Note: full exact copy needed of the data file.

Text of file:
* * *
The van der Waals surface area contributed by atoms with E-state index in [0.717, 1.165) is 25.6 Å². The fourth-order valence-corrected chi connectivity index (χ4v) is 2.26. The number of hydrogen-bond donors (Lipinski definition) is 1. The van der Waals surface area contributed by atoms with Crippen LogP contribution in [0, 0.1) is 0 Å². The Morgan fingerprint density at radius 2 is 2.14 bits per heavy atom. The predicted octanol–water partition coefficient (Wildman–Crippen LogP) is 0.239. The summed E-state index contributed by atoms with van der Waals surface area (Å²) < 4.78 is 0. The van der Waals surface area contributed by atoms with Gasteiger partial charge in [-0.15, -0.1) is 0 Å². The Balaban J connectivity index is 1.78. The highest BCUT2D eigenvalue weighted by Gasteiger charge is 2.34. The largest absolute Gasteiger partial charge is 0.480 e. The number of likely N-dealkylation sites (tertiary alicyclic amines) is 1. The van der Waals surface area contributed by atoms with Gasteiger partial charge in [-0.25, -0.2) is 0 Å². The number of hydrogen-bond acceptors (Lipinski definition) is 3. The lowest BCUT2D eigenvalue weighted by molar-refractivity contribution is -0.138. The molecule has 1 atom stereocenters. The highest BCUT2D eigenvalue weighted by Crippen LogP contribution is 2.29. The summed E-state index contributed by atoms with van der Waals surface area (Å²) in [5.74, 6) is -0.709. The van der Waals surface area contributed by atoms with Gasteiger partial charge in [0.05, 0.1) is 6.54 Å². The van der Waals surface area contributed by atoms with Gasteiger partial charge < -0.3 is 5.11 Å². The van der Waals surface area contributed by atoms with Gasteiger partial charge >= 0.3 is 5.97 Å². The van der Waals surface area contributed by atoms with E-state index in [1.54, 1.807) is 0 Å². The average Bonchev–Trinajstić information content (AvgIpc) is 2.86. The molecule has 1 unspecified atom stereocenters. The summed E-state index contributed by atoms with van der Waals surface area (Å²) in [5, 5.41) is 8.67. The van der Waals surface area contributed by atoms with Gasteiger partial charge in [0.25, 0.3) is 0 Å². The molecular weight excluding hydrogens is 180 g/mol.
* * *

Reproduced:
The van der Waals surface area contributed by atoms with E-state index in [0.717, 1.165) is 25.6 Å². The fourth-order valence-corrected chi connectivity index (χ4v) is 2.26. The number of hydrogen-bond donors (Lipinski definition) is 1. The van der Waals surface area contributed by atoms with Crippen LogP contribution in [0, 0.1) is 0 Å². The Morgan fingerprint density at radius 2 is 2.14 bits per heavy atom. The predicted octanol–water partition coefficient (Wildman–Crippen LogP) is 0.239. The summed E-state index contributed by atoms with van der Waals surface area (Å²) < 4.78 is 0. The van der Waals surface area contributed by atoms with Gasteiger partial charge in [-0.15, -0.1) is 0 Å². The Balaban J connectivity index is 1.78. The highest BCUT2D eigenvalue weighted by Gasteiger charge is 2.34. The largest absolute Gasteiger partial charge is 0.480 e. The number of likely N-dealkylation sites (tertiary alicyclic amines) is 1. The van der Waals surface area contributed by atoms with Gasteiger partial charge in [-0.25, -0.2) is 0 Å². The number of hydrogen-bond acceptors (Lipinski definition) is 3. The lowest BCUT2D eigenvalue weighted by molar-refractivity contribution is -0.138. The molecule has 1 atom stereocenters. The highest BCUT2D eigenvalue weighted by Crippen LogP contribution is 2.29. The summed E-state index contributed by atoms with van der Waals surface area (Å²) in [5.74, 6) is -0.709. The van der Waals surface area contributed by atoms with Gasteiger partial charge in [0.05, 0.1) is 6.54 Å². The van der Waals surface area contributed by atoms with Gasteiger partial charge < -0.3 is 5.11 Å². The van der Waals surface area contributed by atoms with Gasteiger partial charge >= 0.3 is 5.97 Å². The van der Waals surface area contributed by atoms with E-state index in [1.54, 1.807) is 0 Å². The average Bonchev–Trinajstić information content (AvgIpc) is 2.86. The molecule has 1 unspecified atom stereocenters. The summed E-state index contributed by atoms with van der Waals surface area (Å²) in [5, 5.41) is 8.67. The van der Waals surface area contributed by atoms with Gasteiger partial charge in [0.25, 0.3) is 0 Å². The molecular weight excluding hydrogens is 180 g/mol.